Character vs. Personality
“Character” and “personality”: These two concepts play divergent roles in how we talk about individual differences.
“Who cares about personality? What matters is character.”
That’s an interesting declaration. Before deciding what to make of it, we need to unpack the distinction between “personality” and “character.” Although both ideas pick out significant differences between people, “personality” describes persistent patterns of behavior and feelings, while “character” brings in the elements of choice, values, responsibility, and praise or blame.
When I say Sam has a tempestuous personality, I’m referring to his highly emotional outbursts and the interpersonal dramas he provokes. I’m warning you not to expect Sam to have a calm, mild manner. The reference to a personality trait implies that Sam flies into a stormy or exuberant mood easily and often.
If I offer to vouch for Skylar’s character, I’m not talking about that type of behavior. Most likely I mean that she has certain positive moral qualities, such as honesty, reliability, good judgment and consideration for others. This would have to be based on long, close observation. Strangers and mere acquaintances wouldn’t normally know Skylar’s character from sparse or casual interactions.
For the most part, personality and character are independent of each other. Along with Sam’s tempestuous personality, we can imagine him being either brave or cowardly, tolerant or hateful, fair or unjust, forgiving or spiteful. Likewise, Skylar’s upright, honest character might come out in an effusive, sociable personality or a quiet, retiring one.
Most experts say that personality tends to show itself from a very young age – by the first grade, if not earlier. People can adjust the behavior that accompanies their personality to a certain extent. For instance, Sam could learn to control his explosive acting out around others. Generally, however, such modifications don’t change the person’s preferences and feelings. Extroverts continue to prefer socializing over solitude, and introverts like privacy more than self-exposure even if they modify how they interact.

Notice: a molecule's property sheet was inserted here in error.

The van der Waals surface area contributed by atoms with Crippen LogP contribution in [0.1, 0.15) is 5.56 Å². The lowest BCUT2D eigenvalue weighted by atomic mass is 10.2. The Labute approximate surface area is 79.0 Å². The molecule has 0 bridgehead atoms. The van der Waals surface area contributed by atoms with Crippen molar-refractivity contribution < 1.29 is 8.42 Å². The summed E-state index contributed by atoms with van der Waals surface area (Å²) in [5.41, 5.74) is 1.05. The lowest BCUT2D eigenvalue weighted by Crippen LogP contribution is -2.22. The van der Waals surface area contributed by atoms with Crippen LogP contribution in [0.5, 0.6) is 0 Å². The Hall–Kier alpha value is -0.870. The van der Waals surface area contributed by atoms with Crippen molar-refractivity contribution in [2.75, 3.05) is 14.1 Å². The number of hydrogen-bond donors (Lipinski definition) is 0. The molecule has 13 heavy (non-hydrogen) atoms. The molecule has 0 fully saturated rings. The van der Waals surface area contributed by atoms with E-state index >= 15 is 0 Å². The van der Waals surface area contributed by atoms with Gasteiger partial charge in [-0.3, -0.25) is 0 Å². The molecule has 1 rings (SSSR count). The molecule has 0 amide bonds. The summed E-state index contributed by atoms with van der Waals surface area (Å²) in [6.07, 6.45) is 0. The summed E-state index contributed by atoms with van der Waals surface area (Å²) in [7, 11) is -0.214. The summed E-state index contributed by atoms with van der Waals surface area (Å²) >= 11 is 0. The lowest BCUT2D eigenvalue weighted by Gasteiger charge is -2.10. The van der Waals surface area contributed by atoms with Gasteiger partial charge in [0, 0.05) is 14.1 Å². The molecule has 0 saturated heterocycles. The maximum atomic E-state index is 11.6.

When it comes to character, experts believe it emerges mainly in adolescence and adulthood. We talk about character being “formed” – that is, learned through moral instruction and experiences while growing up. However, sometimes that moral instruction gets taken to heart and sometimes it gets ignored or thrown off. Because character has to do with decisions that people make, we tend to hold others responsible for either telling the truth and obeying moral norms or lying and cheating their way through life.
So which is more important? Personality matters because it affects how much we enjoy being around the various people in our world. It matters because we can’t help bumping up against others’ tendencies and our own. For instance, I remember once waiting at a drugstore counter for a prescription while a pharmacist chattered trivialities nonstop to her coworker. My husband and I looked at each other and rolled our eyes. We were both thinking, “What if I had to work with someone like that? Her poor colleague!” The woman’s personality did not appeal to either of us.
Character probably doesn’t come up on a daily or even weekly basis in our lives. But it matters because we admire those who put our shared ethical beliefs into action in challenging situations, and we may struggle to like those who fall far short of moral ideals. If I learned that the loquacious pharmacist showed extraordinary consideration and compassion for disabled customers and those who spoke poor English, I would surely change my opinion of her. And I recall reading in the newspaper that a doctor my mother had seen was caught having lied to get out of jury service. My mother and I agreed that we would now not want to use that doctor, given a choice. His character repelled us.
All in all, I’m not sure which matters more, personality or character. They matter in different ways. What do you think?